The traffic all last night was extremely heavy in all directions, especially truck traffic -- because of course all the big box stores are re-stocking on Thursday for Black Friday. ugh. Maybe we'll go to a movie -- or just hang out and eat stuffing.

Mmmm . . . stuffing. Mix it into beaten eggs and it makes excellent little fritters!

No wine comments yet. We're guesting at a friend's house tomorrow, and I've promised to bring along a couple of bottles (probably one red, one white). Any general suggestions? (Not necessarily over-specific; I'm less likely to rush out and buy anew than to choose from what I find in our cellar.) (Not a wine cellar; an actual house cellar that happens to contain a case or two of actual wine, amid boxes of books, memorabilia, broken furniture, etc.)

Not so much a recipe. But I would like to wish each of you a warm and caring Thanksgiving, I hope you get to spend it with the family and friends that you cherish most. I am thankful for each person who posts and comments here. I miss the times I had these conversations with my friends in my younger days, when vastly differing views were considered acceptable. It let us all learn a little, strong opinions not to strongly held are a blessing. Thanks to all, and Happy Thanksgiving.

Back at ya, Marty.

My best wishes for a Happy Thanksgiving to you too.

Dry Riesling is the canonical Thanksgiving wine; Pinot Grigio also can work well. For reds, a friendly Malbec can be all right (I have one I plan to serve), although generally speaking a Pinot Noir is the best bet. I generally would stay away from heavier reds like Cabernet or Syrah unless that's one hell of a meaty turkey.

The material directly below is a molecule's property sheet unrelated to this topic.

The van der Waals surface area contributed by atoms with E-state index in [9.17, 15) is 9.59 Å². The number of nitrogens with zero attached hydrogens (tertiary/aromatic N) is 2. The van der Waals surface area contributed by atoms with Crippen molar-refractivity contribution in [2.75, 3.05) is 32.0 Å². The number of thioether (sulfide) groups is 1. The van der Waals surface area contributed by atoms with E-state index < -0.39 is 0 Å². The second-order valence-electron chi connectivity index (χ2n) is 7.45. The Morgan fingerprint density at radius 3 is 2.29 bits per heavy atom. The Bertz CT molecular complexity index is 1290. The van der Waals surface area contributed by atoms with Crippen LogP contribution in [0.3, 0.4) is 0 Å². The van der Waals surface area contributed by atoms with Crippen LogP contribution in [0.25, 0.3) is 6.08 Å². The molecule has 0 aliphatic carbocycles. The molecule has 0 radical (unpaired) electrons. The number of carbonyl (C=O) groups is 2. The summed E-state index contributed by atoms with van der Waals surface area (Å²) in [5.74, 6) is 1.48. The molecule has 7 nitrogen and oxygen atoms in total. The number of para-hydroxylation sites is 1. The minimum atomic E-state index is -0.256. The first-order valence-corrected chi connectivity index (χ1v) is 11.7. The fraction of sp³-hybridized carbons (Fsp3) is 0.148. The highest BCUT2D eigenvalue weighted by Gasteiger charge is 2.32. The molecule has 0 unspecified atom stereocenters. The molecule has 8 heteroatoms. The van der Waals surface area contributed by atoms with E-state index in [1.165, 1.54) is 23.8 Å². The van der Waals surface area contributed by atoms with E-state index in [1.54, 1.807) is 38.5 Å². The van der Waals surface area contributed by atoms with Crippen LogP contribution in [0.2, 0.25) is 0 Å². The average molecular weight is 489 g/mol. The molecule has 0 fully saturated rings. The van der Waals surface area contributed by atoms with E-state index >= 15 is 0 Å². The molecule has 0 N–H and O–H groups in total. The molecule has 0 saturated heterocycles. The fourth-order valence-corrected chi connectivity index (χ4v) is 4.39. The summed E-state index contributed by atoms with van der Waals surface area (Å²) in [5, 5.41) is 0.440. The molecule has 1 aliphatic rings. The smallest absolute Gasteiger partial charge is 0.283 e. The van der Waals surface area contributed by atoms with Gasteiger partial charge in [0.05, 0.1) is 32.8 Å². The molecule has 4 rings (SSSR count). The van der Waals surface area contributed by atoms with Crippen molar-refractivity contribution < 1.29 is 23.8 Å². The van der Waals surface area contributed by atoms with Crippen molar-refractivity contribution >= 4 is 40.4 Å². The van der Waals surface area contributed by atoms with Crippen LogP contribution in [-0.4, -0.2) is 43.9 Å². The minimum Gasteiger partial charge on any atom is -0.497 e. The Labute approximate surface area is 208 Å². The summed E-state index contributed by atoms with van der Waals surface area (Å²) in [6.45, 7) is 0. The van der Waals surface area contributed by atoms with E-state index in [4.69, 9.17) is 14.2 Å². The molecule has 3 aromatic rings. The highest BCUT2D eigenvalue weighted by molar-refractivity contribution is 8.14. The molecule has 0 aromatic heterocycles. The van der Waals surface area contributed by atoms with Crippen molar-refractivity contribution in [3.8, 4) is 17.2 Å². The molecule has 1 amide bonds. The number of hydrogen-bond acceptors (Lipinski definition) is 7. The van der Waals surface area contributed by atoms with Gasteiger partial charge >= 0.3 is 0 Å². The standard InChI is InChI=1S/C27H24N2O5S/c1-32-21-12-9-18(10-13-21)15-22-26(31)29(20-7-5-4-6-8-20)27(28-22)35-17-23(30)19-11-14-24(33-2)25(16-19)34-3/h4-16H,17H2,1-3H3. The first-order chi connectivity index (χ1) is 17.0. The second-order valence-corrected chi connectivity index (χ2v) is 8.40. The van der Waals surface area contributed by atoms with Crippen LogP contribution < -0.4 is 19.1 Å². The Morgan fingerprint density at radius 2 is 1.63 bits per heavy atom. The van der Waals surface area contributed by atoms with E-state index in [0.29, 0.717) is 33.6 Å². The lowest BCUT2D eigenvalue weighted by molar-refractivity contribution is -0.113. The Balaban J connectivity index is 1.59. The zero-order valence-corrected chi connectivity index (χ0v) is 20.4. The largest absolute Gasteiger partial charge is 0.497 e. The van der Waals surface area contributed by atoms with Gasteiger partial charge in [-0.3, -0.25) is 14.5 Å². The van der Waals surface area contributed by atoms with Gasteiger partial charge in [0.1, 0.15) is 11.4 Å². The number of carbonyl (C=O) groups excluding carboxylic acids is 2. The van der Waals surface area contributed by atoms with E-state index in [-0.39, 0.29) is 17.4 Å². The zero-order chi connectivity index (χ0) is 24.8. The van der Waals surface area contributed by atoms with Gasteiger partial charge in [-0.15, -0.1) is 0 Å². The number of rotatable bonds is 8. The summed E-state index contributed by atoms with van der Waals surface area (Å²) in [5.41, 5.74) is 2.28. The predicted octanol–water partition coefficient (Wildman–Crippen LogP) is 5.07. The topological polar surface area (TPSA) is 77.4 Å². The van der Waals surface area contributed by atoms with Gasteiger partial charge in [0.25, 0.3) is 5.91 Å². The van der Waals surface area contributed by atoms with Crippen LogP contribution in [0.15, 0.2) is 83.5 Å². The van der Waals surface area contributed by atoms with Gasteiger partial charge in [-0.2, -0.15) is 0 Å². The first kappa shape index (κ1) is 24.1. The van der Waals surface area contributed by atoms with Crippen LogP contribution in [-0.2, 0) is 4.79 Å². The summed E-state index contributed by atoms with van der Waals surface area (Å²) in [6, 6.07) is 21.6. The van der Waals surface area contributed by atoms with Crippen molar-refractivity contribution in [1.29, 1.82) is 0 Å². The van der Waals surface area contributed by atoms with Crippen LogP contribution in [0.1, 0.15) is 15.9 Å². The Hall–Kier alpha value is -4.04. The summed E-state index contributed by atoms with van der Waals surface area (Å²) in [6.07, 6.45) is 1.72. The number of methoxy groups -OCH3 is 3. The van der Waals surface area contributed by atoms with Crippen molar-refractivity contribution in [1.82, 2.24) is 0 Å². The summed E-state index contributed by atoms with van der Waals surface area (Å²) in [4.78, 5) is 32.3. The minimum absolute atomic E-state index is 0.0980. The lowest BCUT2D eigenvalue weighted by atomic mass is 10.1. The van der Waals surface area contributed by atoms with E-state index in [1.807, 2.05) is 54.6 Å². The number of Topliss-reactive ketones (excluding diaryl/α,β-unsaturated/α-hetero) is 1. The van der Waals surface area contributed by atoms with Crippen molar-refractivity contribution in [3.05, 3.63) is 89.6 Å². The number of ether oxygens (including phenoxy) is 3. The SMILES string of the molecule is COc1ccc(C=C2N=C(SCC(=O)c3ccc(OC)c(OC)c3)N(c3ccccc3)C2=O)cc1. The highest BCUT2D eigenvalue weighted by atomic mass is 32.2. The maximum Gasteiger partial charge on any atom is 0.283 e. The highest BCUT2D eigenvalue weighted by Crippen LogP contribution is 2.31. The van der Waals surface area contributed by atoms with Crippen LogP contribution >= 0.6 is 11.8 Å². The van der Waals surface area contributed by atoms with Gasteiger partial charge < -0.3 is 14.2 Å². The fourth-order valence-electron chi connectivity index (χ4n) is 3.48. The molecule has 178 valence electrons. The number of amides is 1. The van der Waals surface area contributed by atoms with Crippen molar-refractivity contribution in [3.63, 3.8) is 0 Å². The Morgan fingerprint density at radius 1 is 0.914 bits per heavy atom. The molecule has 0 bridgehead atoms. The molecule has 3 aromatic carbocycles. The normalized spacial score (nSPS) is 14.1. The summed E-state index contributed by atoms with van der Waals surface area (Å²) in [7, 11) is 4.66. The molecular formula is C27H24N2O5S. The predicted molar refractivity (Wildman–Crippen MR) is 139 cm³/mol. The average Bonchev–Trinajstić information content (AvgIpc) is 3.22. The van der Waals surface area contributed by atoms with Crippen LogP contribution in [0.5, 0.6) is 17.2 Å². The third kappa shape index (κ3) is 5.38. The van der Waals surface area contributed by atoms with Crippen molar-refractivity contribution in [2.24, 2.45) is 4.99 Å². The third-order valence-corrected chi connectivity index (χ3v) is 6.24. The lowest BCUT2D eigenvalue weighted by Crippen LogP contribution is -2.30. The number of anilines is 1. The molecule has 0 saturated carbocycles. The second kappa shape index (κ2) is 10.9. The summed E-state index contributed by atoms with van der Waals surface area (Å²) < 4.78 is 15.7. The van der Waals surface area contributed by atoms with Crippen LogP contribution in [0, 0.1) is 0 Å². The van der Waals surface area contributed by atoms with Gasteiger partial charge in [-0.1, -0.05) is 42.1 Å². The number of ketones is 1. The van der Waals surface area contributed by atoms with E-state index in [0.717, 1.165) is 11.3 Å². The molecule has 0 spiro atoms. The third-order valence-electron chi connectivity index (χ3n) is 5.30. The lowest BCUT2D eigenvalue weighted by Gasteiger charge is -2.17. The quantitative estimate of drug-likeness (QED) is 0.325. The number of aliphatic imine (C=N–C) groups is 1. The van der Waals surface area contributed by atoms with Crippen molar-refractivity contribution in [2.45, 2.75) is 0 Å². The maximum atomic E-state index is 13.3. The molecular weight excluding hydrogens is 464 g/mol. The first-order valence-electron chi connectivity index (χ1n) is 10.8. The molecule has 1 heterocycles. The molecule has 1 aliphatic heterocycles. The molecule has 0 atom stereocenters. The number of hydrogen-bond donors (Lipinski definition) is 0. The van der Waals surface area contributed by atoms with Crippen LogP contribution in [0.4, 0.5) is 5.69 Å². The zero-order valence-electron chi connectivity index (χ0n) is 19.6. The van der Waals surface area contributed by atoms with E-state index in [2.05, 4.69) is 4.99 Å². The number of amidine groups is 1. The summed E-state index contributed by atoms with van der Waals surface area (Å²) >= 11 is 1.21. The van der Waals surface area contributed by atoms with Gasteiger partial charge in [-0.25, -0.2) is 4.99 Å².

As far as I'm concerned, Champagne goes with everything.

the hip thing about thanksgiving is that it's a holiday for everybody.

so, hope everybody has a great thanksgiving!

Happy Thanksgiving, friends!

Happy Thanksgiving to you all!

Happy Thanksgiving, all.

As to wines, I'd go with a Petit Sirah or a Shiraz, or failing that some oaky or peppery vinting of Cab or Pinot Noir. Not because they'd be an ideal pairing (as JakeB notes, the meat'd have to be pretty strong to match well), but because I'm an uncultured swine who can't stand anything white or particularly sweet.

As we lift our goblets to our gobs let us today appreciate all we have or hope to reach in the pursuit of sappiness, and let us remember in our little hamlet here in the shoutasphere that our differences are meager in their largeness, for all the severity in their smallicity, and nothing is personal.

Things never really change, and the familiar players have strutted upon the stage from the beginning of the play in their familiar ideological motley, perchance to ream, every chance they got:


via Sullivan

Have a great holiday (some of you probably celebrate it, still, next week) and be back here Monday, bright and early, to hit your marks.

And that means you, McKinneyTexas.

Hey, JakeB, thanks for the Malbec tip. We looked upon the wine when it was red - and it was good!

As to wines....

I prefer the Franzia line, and have a complete boxed set.

You all have a merry Thanksgiving...and no drinking and driving!

All the best.